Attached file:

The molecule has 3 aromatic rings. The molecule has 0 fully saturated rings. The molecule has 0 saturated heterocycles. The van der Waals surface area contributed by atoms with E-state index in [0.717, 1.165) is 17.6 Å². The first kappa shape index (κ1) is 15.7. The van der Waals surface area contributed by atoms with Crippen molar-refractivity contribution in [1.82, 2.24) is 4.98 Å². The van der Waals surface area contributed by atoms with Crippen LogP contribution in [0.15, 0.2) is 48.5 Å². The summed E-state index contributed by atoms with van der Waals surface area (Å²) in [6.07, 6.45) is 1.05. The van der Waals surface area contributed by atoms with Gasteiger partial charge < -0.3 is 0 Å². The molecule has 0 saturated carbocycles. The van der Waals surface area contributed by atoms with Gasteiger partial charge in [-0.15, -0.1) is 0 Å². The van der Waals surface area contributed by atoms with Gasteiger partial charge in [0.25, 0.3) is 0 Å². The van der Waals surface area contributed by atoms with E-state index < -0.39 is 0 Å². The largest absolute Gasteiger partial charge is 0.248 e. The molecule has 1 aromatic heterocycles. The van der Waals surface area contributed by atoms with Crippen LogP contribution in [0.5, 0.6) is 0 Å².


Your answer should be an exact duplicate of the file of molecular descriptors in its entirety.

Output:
The molecule has 3 aromatic rings. The molecule has 0 fully saturated rings. The molecule has 0 saturated heterocycles. The van der Waals surface area contributed by atoms with E-state index in [0.717, 1.165) is 17.6 Å². The first kappa shape index (κ1) is 15.7. The van der Waals surface area contributed by atoms with Crippen molar-refractivity contribution in [1.82, 2.24) is 4.98 Å². The van der Waals surface area contributed by atoms with Crippen LogP contribution in [0.15, 0.2) is 48.5 Å². The summed E-state index contributed by atoms with van der Waals surface area (Å²) in [6.07, 6.45) is 1.05. The van der Waals surface area contributed by atoms with Gasteiger partial charge < -0.3 is 0 Å². The molecule has 0 saturated carbocycles. The van der Waals surface area contributed by atoms with Gasteiger partial charge in [-0.15, -0.1) is 0 Å². The van der Waals surface area contributed by atoms with Gasteiger partial charge in [0.25, 0.3) is 0 Å². The van der Waals surface area contributed by atoms with E-state index < -0.39 is 0 Å². The largest absolute Gasteiger partial charge is 0.248 e. The molecule has 1 aromatic heterocycles. The van der Waals surface area contributed by atoms with Crippen LogP contribution in [0.5, 0.6) is 0 Å².